Tag:Dana Holgorsen
Posted on: October 18, 2011 12:00 pm
Edited on: October 18, 2011 3:19 pm
 

Eye On College Football Midseason Report Big East



Posted by Chip Patterson


Offensive Player of the Year: Geno Smith, West Virginia. In Dana Holgorsen's high-powered offense, the quarterback's communication with the head coach and on-field decision making is pertinent to the system's success. Smith has been a victim of a few slow starts, but has finished every game with an impressive offensive output. Smith is averaging 359.8 yards per game through the air, and completing 64.0 percent of his passes. His ability to find receivers in space has been crucial for the Mountaineers, who only recently found their running game. With 16 touchdowns and 3 interceptions there have been few mistakes for the talented junior, who's next challenge will be leading this team to a conference title. Also considered: Mohammed Sanu, Rutgers; Ray Graham, Pittsburgh; Tavon Austin, West Virginia.

Defensive Player of the Year: Steve Beauharnais, Rutgers. The Scarlet Knights have jumped out to a fast start despite only recently finding certain answers at the quarterback and running back position. A huge part of that has been stout play on the defensive side of the ball, led by linebacker Steve Beauhamais. Rutgers' leads the Big East in scoring and total defense, with Beauhamais contributing 32 tackles and ranking 4th in the conference in tackles for loss. Beauhamais also has added 3.5 sacks and a pair of interceptions to cap off a well-rounded defensive stat line for the leader of one the league's best defensive units. Also considered: JK Schaffer, Cincinnati; Sio Moore, Connecticut; Terence Garvin, West Virginia.

Coach of the Year: Dana Holgorsen, West Virginia.
After Bill Stewart's unplanned early exit, Dana Holgorsen deserves credit for stepping in and quickly taking ownership of the program. Much of the staff is still in place, including defensive coordinator Jeff Casteel, but there has been no apparent dissension within the program since Holgorsen's promotion. The most conflict Morgantown has seen was the head coach's shot at the fan base after a home game played before a well-below-capacity crowd. Also considered: Greg Schiano, Rutgers; Butch Jones, Cincinnati.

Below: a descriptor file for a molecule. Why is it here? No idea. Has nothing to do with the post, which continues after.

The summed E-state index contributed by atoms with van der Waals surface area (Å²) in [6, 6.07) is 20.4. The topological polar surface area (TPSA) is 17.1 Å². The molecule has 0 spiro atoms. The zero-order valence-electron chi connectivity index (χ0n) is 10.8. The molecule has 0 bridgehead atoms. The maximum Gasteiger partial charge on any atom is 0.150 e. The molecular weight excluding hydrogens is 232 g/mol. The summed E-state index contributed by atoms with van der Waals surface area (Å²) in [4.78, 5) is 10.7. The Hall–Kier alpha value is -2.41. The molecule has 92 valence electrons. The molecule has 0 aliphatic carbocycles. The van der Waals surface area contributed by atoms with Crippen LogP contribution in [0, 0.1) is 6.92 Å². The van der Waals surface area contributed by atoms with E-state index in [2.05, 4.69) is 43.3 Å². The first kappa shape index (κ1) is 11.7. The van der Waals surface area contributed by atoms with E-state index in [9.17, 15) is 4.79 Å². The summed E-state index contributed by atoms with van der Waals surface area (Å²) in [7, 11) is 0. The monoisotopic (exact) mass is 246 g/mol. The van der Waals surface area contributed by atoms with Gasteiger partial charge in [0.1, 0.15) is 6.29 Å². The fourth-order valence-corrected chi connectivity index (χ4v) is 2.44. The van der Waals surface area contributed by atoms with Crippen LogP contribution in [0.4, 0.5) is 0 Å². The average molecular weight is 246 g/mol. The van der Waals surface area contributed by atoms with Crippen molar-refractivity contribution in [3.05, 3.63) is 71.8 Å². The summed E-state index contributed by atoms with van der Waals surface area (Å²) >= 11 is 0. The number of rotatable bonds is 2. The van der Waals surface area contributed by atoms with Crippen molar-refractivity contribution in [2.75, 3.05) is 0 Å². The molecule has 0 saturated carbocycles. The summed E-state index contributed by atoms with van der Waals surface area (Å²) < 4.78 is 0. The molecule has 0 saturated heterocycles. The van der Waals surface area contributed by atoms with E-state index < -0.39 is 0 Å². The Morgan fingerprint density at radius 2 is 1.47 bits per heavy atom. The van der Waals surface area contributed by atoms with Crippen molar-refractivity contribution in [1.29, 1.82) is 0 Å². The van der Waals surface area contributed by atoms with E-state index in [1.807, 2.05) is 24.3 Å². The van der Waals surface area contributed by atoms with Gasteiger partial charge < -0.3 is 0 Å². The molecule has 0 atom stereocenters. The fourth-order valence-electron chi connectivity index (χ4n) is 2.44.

Surprise: Rutgers. With a 5-1 start and two conference victories under their belt, head coach Greg Schiano has all but erased the horrid memories of the 2010 season. While they've shuffled the quarterback and running back positions, arriving on Gary Nova and Jawan Jamison as the apparent starters, the defense ranks 12th nationally only allowing 16.0 points per game. It hasn't always been pretty, but the Scarlet Knights are finding ways to win. Also considered: Cincinnati

Disappointment: Pittsburgh. After promises of "high-octane football," head coach Todd Graham has very little to show from his no-octane Pittsburgh Panthers. There is very little consistency on either side of the ball, with the offense riding running back Ray Graham to stellar performances at times (South Florida) and failing to find the end zone in other contests (Utah). With the talent returning from last season's squad, the Panthers were projected to challenge their backyard rivals for the Big East title. After losing four of their last five, a return to the postseason is even in doubt. Also considered: Louisville.

Game of the Year So Far: Wake Forest at Syracuse. The Orange overcame a 20-7 halftime deficit to knock off Wake Forest 36-29 in overtime on the first night of the college football season. Quarterback Ryan Nassib picked apart a Wake Forest back seven for 15 fourth-quarter points to kick off a "win by any means"-type season for the Orange. Also considered: Maryland at West Virgina.

Game of the Year (To Come): West Virginia at Cincinnati. Three teams poised to race for the Big East title down the stretch seem to be these two teams along with Rutgers. The only way to ensure a championship is to go undefeated in conference play and this is the best chance for someone to knock off the Mountaineers. The Bearcats have an offense that can keep up with West Virginia in a shootout, and their defense is one of the best in the nation at forcing turnovers. Look for Paul Brown Stadium to be lubed up and rocking when West Virginia comes to town on Nov. 12.

CHAMPION: West Virgina. It will take at least one upset or a furious charge from Cincinnati or Rutgers to keep the Mountaineers from claiming the Big East title and returning to a BCS bowl.

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Posted on: October 17, 2011 9:46 am
 

Big East poll reactions, Week 7

Posted by Chip Patterson

This week's polls have been released. Here's how the Big East fared, from the top of the polls to the bottom, and what it means.

(AP/Coaches)

11/14. West Virginia

Not a bad week for West Virginia, who saw a rise in both polls despite having the week off. As teams begin to stumble in conference play, the Mountaineers will continue to rise as one of the most impressive 1-loss teams. If they continue to ride the gas pedal against the rest of the Big East conference slate, the Mountaineers could continue to rise and break into the top ten.